By Paul Page
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The Logistics Report won't be published on Memorial Day, Monday, May 25. The next newsletter will be sent on Tuesday, May 26.
Amazon.com Inc. is opening its logistics operations wider to third-party suppliers as it tries to get business moving normally again. The e-commerce behemoth has started allowing unlimited shipments of nonessential goods to warehouses, the WSJ's Dana Mattioli reports, as part of a broader plan to resume pre-pandemic business operations. That includes pushing back its annual Prime Day shopping promotion until the fall, when the company's leaders believe distribution networks will have regained their footing. Lifting the warehouse limits suggests Amazon can now process orders more quickly in its warehouses and handle more inventory after its shipping delivery times sank under a flood of orders driven by the coronavirus lockdowns. Retail competitors have stepped in with strong results in the meantime, in some cases claiming advantages in using their brick-and-mortar stores for fulfillment. Amazon's shipping speeds have improved, but the company hasn't reinstated one-day shipping for many Prime orders.
SUPPLY CHAIN STRATEGIES
Seafood suppliers are struggling to overhaul their supply chains and look for new customers as the coronavirus crisis takes a toll on their business. The pandemic is hitting seafood businesses even harder than the meat industry, the WSJ's Jesse Newman and Julie Wernau report, crippling many of their key markets as fishermen and processors strain to redirect their highly perishable products. U.S. supermarket shoppers are buying more fish and shellfish to prepare at home during quarantine, but experts say 70% of seafood is consumed in restaurants and the sales to consumers aren't offsetting the lost business. Fishermen across the country have docked vessels and distributors have rerouted what fresh fish they can into freezers, sometimes destroying the rest. In the meantime, prices for many items have plummeted as costs climb for processors trying to prevent the virus from spreading in seafood plants as it has in slaughterhouses.
SUPPLY CHAIN STRATEGIES
A long-running split in the retail sector is accelerating under the coronavirus pandemic. Department stores and apparel retailers are staggering along with the goods and services companies that supply them, the WSJ's Suzanne Kapner reports, while big-box chains such as Walmart Inc., Target Corp., Home Depot Inc. and Lowe's Cos., are coping with sales surges. The gap between the general-merchandise and hardware retailers and the department stores was growing even before the pandemic and economic crisis highlighted the fragile nature of traditional business models. Macy's Inc., Victoria's Secret parent L Brands Inc. and others reported steep sales declines last quarter, leaving them with mountains of excess inventory. Kohl's Corp. says it will manage its business "very conservatively" for the rest of the year after shedding stocks as its stores closed in March. Off-price retailer TJX Cos. included a $500 million charge for unsold inventory in its first-quarter loss.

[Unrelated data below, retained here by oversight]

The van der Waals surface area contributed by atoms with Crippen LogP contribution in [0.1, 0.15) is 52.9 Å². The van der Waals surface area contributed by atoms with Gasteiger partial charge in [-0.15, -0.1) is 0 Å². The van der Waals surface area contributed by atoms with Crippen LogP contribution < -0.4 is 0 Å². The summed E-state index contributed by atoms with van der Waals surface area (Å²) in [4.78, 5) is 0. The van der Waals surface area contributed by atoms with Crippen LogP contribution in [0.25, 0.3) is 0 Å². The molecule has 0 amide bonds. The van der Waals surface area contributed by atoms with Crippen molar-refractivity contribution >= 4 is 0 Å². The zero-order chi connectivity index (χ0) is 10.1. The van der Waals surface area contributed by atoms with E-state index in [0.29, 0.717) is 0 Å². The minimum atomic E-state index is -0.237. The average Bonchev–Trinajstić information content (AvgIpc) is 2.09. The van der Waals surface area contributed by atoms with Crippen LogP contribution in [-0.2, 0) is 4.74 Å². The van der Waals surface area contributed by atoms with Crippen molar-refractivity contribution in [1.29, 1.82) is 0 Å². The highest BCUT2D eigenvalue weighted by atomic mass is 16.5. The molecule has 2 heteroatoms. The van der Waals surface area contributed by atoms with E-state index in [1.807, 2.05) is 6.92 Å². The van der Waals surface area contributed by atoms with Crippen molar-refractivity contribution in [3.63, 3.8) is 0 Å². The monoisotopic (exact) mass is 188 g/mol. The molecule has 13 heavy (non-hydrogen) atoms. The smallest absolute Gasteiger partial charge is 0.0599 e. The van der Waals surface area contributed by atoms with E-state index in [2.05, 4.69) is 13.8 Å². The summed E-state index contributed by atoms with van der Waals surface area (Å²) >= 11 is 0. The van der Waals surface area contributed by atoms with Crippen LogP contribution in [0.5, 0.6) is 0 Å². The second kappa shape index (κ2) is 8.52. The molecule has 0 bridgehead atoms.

IN OTHER NEWS
The pace of new unemployment claims in the U.S. fell back slightly, with 2.4 million new filings in the past week. (WSJ)
Sales of previously owned homes in the U.S. dropped 17.8% in April. (WSJ)
U.S. forecasters predict an above-average hurricane season, potentially complicating logistics and shipping operations that are already in upheaval. (WSJ)
The Trump administration is moving to withdraw from an Open Skies aviation treaty with Russia. (WSJ)
Around 400 European business executives plan to return to China next week, in a key milestone in normalizing business activity. (WSJ)
Electronics retailer Best Buy Co.'s quarterly sales fell 6.3% even though online sales doubled. (WSJ)
Drugmaker Akorn Inc. has filed for bankruptcy protection after failing to sell the business. (WSJ)
Trade tensions are likely to dampen Australia's coal exports to China. (S&P Global Platts)
Temperature-controlled specialist Lineage Logistics LLC acquired assets of restaurant supplierMaines Paper & Food Service. (Crain's Detroit Business)
China is imposing new air cargo restrictions that freight forwarders say are fueling congestion and leaving freighters to depart without shipments. (The Loadstar)
Greece's Port of Piraeus says container throughput rose 15.1% last year and revenues rose 12.3% to $164 million. (Port Technology)
Large U.S. truckload carriers are cutting capacity for the first time in several years. (Journal of Commerce)
The Intermodal Association of North America says intermodal volumes fell 15% in April, including a 30.5% drop in trailer volumes. (Logistics Management)
Canada Post lost $110 million last year as growing e-commerce parcel deliveries hurt margins. (CBC)
Transportation technology firm Samsara laid off 300 workers as the company raised $400 million in new capital. (San Francisco Business Times)
Gartner rated telecommunications equipment supplier Cisco Systems Inc. as having the top supply chain in its annual rankings. (DC Velocity)
Paul Page is editor of WSJ Logistics Report. Follow the WSJ Logistics Report team: @PaulPage , @jensmithWSJ and @CostasParis. Follow the WSJ Logistics Report on Twitter at @WSJLogistics.
Write to Paul Page at email@example.com